Take the 2-minute tour ×
Stack Overflow is a question and answer site for professional and enthusiast programmers. It's 100% free, no registration required.

I have several classes of vehicles such as truck, sedan, van, motorcycle. The common thing between them is that they all move, so I delegate it to a move class which contains these methods:

getSpeed()
setSpeed()
getDestination()
setDestination()
..
..
..
move()

Some vehicles move differently then others so I make a factory design pattern for it. So if it is it a car(truck,sedan, van) it would delegate to the MoveCarImpl class or if it is a motorcycle, it would delegate to the MoveBikeImpl class. My issue is. the bike and car has almost exactly the same move() algorithm. The only difference is that the bike algorithm calls 1 additional method at the end of move() method while car's move() algorithm doesn't. So now I have a lot of duplication of code in the MoveCarImpl class and MoveBikeImpl class. Any ideas on how to deal with this?

share|improve this question

6 Answers 6

up vote 1 down vote accepted

You can extend your car move implementation class with the bike move implementation class and override the move method.

share|improve this answer
1  
Totally forgot about inheritance....Thanks! –  Dan Oct 24 '11 at 5:40
    
@Dan Please don't forget to mark the answer accepted which helped most in solving the problem. See also How does accepting an answer work? –  Lionel Oct 24 '11 at 5:43

Move the common code between MoveCarImpl and MoveBikeImpl in a base class MoveImpl. Inherit both the Move car and Move bike from it and for each method call the base class method and then do some additional specific method call.

share|improve this answer

You can have an util class and have a method in it with the common code used by both car and bike, but in the moveBikeImpl call that extra method after this util class's method.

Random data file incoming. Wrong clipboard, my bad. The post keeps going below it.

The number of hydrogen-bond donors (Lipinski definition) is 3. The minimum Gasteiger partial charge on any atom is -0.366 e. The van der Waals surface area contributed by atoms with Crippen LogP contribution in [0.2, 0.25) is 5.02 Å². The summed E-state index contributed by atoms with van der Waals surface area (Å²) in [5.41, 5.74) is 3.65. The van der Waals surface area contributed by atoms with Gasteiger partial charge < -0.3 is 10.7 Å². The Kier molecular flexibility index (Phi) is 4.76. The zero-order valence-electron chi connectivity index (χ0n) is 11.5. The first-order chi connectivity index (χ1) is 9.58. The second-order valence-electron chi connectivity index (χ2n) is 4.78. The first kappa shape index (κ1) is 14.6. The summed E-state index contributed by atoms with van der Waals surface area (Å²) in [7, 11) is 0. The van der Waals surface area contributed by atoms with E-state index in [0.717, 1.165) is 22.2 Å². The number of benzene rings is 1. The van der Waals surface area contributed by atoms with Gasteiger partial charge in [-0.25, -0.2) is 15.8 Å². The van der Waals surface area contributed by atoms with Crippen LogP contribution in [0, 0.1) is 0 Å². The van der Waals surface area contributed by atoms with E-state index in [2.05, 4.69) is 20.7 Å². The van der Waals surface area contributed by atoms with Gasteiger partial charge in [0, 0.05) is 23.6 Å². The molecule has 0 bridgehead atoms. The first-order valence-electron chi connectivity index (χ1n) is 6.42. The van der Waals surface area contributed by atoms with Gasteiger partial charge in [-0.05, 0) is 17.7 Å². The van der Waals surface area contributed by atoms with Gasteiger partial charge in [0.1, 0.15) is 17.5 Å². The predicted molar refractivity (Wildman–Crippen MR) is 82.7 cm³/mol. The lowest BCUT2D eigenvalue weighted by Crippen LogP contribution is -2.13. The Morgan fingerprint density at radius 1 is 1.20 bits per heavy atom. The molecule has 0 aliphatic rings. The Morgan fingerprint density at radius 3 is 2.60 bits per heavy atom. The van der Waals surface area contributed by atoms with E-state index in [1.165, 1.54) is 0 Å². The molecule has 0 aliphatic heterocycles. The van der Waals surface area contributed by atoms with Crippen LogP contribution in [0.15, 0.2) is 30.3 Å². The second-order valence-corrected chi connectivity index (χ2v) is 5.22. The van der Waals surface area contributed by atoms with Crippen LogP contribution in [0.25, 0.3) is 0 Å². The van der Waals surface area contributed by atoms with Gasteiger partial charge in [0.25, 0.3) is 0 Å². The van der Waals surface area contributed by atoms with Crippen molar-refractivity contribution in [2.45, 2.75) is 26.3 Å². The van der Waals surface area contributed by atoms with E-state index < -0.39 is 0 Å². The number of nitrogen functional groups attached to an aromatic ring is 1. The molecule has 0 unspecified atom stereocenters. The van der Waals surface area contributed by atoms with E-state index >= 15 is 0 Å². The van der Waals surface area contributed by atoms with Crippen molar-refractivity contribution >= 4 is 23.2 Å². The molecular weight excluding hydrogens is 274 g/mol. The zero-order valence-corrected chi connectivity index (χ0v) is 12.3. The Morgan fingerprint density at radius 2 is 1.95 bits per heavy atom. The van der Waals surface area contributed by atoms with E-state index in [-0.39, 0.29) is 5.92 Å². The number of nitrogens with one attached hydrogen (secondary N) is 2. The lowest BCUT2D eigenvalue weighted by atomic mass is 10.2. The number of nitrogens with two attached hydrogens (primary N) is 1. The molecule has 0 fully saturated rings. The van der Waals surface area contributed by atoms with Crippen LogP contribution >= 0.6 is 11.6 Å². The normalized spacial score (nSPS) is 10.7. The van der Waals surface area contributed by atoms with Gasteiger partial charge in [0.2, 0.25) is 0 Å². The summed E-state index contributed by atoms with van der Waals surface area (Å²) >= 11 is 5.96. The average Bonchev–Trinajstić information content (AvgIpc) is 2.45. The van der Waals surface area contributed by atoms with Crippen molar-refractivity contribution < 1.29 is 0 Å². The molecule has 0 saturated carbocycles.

share|improve this answer

u can make a Move class, and write ur move method in this class. extend two classes CarMove and Bike move from move class CarMove will inherit the method, no need to do anything, BikeMove class can override method of move(), overrided method can call super move method and then endMove method(), since endMove() needs to be called at the end.

and u will have the flexibility to add another Move classes for truck, sedan e.t.c, that can inherit from Move class.

share|improve this answer

Much as I respect your decision to use delegation over inheritance, I find that having two class hierarchies that parallel each other is a code smell. If you find that adding a new type of vehicle to the system requires that you add two (or more) classes to independent inheritance hierarchies, then it may be time to reconsider the decision to delegate rather than inherit.

share|improve this answer

Another option is for the Move class to contain a pointer back to the Vehicle class. (You'd pass it into the constructor, and hold it as a member variable. You would probably find Generics useful.) The Move class can call back to the Vehicle class for some vehicle-specific behavior -- treating the Vehicle class as a kind of Strategy pattern.

share|improve this answer

Your Answer

 
discard

By posting your answer, you agree to the privacy policy and terms of service.

Not the answer you're looking for? Browse other questions tagged or ask your own question.